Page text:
Base Map folder. The Base Map folder contains population distribution and georeferenced outlines of national borders. These data sets can be used to orient a user to the spatial location of other data set layers with respect to recognizable borders and population centers in the web-based GIS setting.

Geology folder. The Geology folder contains: (1) a geologic color map of Egypt (scale 1:2,000,000), geologic units and ED faults digitized from this map (EGSMA, 1981); (2) a georeferenced, mosaicked geologic map (scale 1: 500,000) (Klitzsch et al., 1987) and data sets for faults and geologic units for the ED and Sinai digitized from this map; (3) surface and subsurface faults (El Araby and Sultan, 2000); (4) a geologic line map of Egypt (scale 1:2,000,000) (Hammad, 1975; Klitzsch et al., 1987); and (5) a photogeologic map of Sinai (scale 1:500,000) (Bartov et al., 1980).

Geophysics folder. The Geophysics folder includes local field data and georeferenced maps and mosaics. The field data include two sets of very low frequency (VLF) data largely acquired along traverses crosscutting (1) extensional faults bounding subsided successions within the basement complex and for extensional faults bounding the Red Sea scarp, and (2) Najd sinistral fault systems within the basement complex. The ED VLF 06 folder contains 16 VLF transects, and the ED VLF 07 folder contains 28 transects in the Central ED (Sultan et al., 2011b). The field data also include two sets of vertical electrical soundings (VES) data. The ED VES folder contains VES data for eight sites in the central ED, and the Sinai VES folder contains data for four sites in southern Sinai (Sultan et al., 2011a; Sultan et al., 2011b). The Geophysics folder also includes 20 regional Bouguer gravity anomaly maps and a mosaic constructed from the same maps (scale 1:500,000) (Pohlmann et al., 1987) for all of Egypt, a georeferenced single sheet for relative Bouguer gravity anomalies (1:500,000) (Folkman et al., 1980a), and a georeferenced geological and aeromagnetic (total magnetic field) sheet map (1:500,000) (Folkman et al., 1980b) for Sinai.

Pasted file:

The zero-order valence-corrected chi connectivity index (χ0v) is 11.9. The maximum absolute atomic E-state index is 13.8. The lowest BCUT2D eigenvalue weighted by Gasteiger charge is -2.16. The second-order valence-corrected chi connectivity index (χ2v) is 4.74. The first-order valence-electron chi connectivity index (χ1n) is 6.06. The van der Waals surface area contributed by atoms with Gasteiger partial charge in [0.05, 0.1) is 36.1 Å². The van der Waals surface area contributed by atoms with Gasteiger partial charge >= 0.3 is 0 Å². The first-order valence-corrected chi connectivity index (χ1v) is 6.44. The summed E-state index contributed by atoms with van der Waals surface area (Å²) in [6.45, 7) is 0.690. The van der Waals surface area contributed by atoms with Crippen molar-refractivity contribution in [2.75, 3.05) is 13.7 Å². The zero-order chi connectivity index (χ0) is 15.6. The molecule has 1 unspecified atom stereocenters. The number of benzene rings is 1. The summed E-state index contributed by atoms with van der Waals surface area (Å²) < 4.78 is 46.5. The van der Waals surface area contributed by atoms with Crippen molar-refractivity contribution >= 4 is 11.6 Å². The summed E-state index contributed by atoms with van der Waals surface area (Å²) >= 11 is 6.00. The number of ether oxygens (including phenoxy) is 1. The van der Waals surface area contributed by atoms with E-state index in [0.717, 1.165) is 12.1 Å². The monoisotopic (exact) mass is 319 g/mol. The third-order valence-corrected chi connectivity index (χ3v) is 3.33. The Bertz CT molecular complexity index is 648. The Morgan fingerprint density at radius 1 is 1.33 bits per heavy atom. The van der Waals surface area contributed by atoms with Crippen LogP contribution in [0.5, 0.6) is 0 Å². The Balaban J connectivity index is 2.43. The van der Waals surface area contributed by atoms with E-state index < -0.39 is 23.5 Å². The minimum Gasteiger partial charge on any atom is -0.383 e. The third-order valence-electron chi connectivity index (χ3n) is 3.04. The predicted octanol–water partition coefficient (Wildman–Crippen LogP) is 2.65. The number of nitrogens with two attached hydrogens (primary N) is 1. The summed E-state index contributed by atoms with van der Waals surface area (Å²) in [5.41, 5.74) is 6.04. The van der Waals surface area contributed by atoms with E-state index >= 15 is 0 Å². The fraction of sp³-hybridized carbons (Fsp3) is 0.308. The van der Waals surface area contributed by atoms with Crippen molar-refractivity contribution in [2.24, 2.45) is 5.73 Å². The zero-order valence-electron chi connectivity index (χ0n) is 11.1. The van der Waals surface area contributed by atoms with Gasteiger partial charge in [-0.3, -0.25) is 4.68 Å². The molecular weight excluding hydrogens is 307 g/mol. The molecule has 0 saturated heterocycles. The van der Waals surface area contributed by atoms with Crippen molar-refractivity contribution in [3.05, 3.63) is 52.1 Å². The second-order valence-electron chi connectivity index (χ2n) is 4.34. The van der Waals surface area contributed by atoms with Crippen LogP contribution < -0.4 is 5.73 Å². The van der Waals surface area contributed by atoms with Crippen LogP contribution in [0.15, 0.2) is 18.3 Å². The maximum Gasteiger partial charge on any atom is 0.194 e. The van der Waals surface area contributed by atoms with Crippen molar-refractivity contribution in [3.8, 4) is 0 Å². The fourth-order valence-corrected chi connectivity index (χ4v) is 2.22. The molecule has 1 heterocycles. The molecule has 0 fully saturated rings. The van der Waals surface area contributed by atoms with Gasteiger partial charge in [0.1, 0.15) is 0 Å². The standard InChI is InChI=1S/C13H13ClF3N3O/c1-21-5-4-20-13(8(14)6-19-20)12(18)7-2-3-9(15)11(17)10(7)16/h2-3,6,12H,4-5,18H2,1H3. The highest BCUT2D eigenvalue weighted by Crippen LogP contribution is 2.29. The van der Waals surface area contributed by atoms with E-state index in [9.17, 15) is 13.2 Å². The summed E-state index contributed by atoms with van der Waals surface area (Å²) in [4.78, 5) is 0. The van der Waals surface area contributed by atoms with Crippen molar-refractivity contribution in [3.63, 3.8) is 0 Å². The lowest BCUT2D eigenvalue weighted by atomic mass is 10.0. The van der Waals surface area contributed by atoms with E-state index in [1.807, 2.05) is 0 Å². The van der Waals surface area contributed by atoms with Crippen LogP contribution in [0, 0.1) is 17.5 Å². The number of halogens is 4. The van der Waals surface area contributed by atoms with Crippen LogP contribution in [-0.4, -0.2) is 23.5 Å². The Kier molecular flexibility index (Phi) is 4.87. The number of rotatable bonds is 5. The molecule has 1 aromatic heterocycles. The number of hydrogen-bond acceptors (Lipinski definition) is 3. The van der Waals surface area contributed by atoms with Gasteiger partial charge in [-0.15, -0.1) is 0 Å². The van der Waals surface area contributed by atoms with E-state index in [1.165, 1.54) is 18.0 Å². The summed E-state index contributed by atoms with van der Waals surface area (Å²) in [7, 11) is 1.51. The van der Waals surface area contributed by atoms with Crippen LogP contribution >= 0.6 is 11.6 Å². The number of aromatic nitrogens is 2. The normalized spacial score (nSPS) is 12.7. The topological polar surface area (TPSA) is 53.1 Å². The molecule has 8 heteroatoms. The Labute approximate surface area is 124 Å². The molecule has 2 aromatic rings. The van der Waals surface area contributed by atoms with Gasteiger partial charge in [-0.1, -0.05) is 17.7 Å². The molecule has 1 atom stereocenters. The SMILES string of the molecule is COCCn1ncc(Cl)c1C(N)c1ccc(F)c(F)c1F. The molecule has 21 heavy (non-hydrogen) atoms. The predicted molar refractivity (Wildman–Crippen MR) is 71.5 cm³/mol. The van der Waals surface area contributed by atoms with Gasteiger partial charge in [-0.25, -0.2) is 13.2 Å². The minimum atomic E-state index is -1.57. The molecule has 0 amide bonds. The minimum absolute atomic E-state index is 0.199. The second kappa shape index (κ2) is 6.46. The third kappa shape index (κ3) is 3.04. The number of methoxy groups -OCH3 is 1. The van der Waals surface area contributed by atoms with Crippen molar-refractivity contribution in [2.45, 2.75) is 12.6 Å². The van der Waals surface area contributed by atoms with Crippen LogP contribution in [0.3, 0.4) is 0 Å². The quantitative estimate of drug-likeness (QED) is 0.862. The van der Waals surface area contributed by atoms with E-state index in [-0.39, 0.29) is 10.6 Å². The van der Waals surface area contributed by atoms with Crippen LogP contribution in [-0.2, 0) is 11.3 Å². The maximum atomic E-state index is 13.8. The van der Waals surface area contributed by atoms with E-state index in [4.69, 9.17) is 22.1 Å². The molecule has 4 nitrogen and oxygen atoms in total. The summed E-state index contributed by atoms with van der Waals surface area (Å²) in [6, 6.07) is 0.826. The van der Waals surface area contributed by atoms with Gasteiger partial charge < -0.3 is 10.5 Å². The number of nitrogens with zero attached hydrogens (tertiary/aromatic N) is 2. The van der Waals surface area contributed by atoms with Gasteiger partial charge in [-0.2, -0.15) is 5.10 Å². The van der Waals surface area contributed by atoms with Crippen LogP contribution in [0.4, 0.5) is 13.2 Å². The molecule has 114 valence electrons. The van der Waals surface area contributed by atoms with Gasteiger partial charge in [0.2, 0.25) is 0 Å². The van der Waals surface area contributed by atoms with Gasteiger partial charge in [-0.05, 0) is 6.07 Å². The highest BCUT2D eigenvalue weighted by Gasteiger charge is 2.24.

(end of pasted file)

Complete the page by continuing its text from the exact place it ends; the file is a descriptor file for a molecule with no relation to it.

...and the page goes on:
Topography folder. The Topography folder contains digital elevation models (DEMs; spatial resolution: 60 m) generated from raw Level 1A Advanced Spaceborne Thermal Emission and Reflection Radiometer (ASTER) scenes covering the ED, DEM (spatial resolution: 90 m) generated from Shuttle Radar Topography Mission (SRTM) data covering all of Egypt, DEM GTOPO30 Global 30 Arc Second Elevation Data (USGS, 1996), and a mosaic of 11 topographic sheets of the ED (scale: 1:250,000) (EGSA, 1996–1997).